According to the present invention, a coated cloth includes a fabric layer having a three-dimensional pattern printed thereon. A clear coating layer is secured to the fabric layer and disposed over at least a portion of the three-dimensional pattern. Such an abrasion resistance is sufficient so that the appearance of the coating layer will not be damaged during normal use, and particularly during outdoor use.

It is typically desirable for the coating layer to have a dull finish because a shiny finish would alter the appearance of the pattern and would likely thwart the disguising function of the pattern if the pattern is camouflage. The coating layer may include a plasticizer. Also, the cloth may include a clear adhesive layer forming a bond between the coating layer and the fabric layer.

The coated cloth is particularly suited to form at least a portion of an outer layer of an object such as a bag or a glove to be used in an outdoor setting. However, the coated cloth may also be used for other objects. Typically, different characteristics are desirable depending on the object. Also, the pattern may include multiple colors that form a three-dimensional pattern.

The present invention also includes a method of forming a coated cloth. The method includes applying a coating material to a substrate, thereby forming a coating layer on the substrate. The coating layer is allowed to partially cure, and a three-dimensionally patterned fabric layer is applied to the coating layer. The coating layer is allowed to fully cure so that the coating layer is clear. The method may also include applying an adhesive material to the coating layer, thereby forming an adhesive layer that bonds the fabric layer to the coating layer. The adhesive layer will typically allow the coating layer to be cured at lower temperatures without reducing the clarity of the coating layer. Also, multiple colors may be printed on the fabric layer by screen printing.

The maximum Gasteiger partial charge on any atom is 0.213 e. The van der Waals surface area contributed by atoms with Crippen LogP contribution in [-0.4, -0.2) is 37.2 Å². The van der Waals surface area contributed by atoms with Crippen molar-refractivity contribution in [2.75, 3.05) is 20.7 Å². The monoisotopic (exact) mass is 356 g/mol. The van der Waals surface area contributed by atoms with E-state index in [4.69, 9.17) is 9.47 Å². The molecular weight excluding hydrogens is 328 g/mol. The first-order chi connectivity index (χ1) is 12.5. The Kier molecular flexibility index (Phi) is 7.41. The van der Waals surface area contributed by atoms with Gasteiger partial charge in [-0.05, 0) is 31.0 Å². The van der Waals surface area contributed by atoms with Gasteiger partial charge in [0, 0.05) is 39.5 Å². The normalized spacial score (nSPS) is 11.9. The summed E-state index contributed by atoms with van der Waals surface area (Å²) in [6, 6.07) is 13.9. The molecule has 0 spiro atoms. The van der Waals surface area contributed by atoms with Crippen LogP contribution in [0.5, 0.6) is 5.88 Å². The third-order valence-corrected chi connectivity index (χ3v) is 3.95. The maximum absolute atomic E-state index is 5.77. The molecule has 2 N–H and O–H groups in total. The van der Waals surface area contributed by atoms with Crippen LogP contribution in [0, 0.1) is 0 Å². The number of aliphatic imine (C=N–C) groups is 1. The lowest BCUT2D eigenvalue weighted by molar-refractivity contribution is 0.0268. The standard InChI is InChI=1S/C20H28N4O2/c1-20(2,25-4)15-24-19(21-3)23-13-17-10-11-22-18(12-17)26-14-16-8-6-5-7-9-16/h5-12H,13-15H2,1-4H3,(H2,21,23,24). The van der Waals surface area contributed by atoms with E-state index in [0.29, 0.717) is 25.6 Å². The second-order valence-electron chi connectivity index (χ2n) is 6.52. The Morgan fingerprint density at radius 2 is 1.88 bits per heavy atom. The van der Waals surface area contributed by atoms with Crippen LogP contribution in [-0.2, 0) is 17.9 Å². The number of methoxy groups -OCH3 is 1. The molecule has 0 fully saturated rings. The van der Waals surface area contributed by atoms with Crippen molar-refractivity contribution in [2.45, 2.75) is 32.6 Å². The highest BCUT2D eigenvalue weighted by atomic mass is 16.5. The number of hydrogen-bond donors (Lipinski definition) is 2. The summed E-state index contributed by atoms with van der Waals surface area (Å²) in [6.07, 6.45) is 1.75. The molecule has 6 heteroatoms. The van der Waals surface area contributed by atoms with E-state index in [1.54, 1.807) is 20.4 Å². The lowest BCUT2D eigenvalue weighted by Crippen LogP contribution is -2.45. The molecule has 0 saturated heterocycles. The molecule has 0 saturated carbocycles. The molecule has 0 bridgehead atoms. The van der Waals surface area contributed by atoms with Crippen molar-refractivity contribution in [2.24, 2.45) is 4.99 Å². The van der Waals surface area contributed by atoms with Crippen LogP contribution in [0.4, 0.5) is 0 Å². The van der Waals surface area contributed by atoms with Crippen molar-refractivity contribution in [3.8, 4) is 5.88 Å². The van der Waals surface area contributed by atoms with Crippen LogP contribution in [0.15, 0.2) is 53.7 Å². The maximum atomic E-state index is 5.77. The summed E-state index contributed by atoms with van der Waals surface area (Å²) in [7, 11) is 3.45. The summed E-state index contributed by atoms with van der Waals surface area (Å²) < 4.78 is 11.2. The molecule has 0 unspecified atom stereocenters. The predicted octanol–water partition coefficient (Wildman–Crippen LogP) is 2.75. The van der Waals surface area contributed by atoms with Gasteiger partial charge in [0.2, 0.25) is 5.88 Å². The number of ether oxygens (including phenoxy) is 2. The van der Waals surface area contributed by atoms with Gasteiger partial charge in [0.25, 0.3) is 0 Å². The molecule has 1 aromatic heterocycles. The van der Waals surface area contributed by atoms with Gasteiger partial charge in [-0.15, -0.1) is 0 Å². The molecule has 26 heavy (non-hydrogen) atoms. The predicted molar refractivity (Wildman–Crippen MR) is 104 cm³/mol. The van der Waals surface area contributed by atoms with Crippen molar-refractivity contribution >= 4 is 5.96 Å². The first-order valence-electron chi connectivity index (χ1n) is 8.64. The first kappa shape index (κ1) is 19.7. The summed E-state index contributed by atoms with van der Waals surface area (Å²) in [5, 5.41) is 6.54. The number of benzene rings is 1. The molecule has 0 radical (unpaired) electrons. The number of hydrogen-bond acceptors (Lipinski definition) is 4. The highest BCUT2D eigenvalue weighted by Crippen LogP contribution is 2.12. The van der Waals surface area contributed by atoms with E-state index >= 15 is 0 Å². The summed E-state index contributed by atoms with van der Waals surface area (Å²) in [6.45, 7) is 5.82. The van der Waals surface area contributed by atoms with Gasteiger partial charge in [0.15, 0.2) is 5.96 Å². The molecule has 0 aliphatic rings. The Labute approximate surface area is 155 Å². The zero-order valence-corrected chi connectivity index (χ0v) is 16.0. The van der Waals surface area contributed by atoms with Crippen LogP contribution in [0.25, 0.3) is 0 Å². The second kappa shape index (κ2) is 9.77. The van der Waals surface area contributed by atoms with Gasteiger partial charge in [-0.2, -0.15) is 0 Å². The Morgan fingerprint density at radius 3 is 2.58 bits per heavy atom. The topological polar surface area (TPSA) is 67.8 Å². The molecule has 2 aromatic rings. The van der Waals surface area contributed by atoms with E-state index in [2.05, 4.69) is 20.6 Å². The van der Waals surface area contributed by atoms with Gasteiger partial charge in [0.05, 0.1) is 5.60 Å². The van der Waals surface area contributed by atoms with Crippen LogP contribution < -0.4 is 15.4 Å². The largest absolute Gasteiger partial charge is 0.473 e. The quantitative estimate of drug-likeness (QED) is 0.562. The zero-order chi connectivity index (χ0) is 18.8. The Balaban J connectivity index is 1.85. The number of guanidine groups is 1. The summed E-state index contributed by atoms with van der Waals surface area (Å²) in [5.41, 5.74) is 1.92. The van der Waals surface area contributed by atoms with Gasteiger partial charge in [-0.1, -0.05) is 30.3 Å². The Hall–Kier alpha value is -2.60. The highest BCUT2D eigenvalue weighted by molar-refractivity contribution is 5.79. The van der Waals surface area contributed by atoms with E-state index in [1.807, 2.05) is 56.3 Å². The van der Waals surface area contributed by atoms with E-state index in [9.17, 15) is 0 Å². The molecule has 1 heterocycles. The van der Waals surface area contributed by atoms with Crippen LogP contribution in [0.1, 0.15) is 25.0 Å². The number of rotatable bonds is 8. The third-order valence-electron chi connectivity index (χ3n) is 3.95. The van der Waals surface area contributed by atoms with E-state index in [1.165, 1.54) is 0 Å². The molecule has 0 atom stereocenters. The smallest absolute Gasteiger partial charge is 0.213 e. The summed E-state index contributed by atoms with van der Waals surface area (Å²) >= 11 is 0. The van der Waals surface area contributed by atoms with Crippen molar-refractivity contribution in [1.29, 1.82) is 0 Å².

The foregoing and other features and advantages of the invention will be apparent from the following more particular description of preferred embodiments of the invention, as illustrated in the accompanying drawings.

BRIEF DESCRIPTION OF DRAWINGS

The preferred embodiments of the present invention will hereinafter be described in conjunction with the appended drawings, where like designations denote like elements.

FIG. 1 is a broken away sectional view of an embodiment of the present invention.

FIG. 2 is a broken away sectional view an embodiment of the present invention.

MODES FOR CARRYING OUT THE INVENTION

Referring to FIG. 1, in an embodiment of the present invention, a portion of a glove 110 includes an outer layer that is a coated cloth 112. It should be noted that all of cloth 112 may be coated or only a portion of cloth 112 may be coated. Coated cloth 112 includes a fabric layer 114 and a coating layer 116 secured to fabric layer 114 and disposed over at least a portion of fabric layer 114. Fabric layer 114 is preferably secured to coating layer 116 by coating layer 116 penetrating the surface of fabric layer 114. Coating layer 116 is preferably clear, abrasion-resistant, and tacky or grippy. Fabric layer 114 preferably has a pattern printed thereon, which is preferably a three-dimensional camouflage pattern.

Coating layer 116 provides abrasion protection for fabric layer 114. Coating layer 116 also provides a tacky or grippy surface that enhances the wearer's grip when such a wearer uses the gloves to grip objects. Coating layer 116 also enhances the appearance of the printed pattern and surprisingly adds a three-dimensional clarity to the printed pattern that is not present without coating layer 116. It is believed that this added clarity is due to the surface texture of coating layer 116 and to the slight diffraction of light as it passes through coating layer 116, which is similar to the effect of placing a glass covering over a three-dimensional painting or photograph. Thus, the vibrance of color and sharpness of the resolution of the printed pattern is not only maintained, it is enhanced.

Referring still to FIG. 1, and describing coated cloth 112 in more detail, fabric layer 114 preferably includes a network of fibers. Preferably, fabric layer 114 has some stretch, is easily dyed, and is sufficiently strong in both tensile and tear strength. However, it should be noted that in applications other than gloves, different characteristics may be desirable for the fabric layer. In a preferred embodiment, fabric layer 114 is a 50/50 polyester/cotton blend with a weight of about 4 ounces per square yard and a yield of about 2 yards per pound. It is preferred that the weight be 4.1 ounces per square yard and that the yield be 2.34 yards per pound.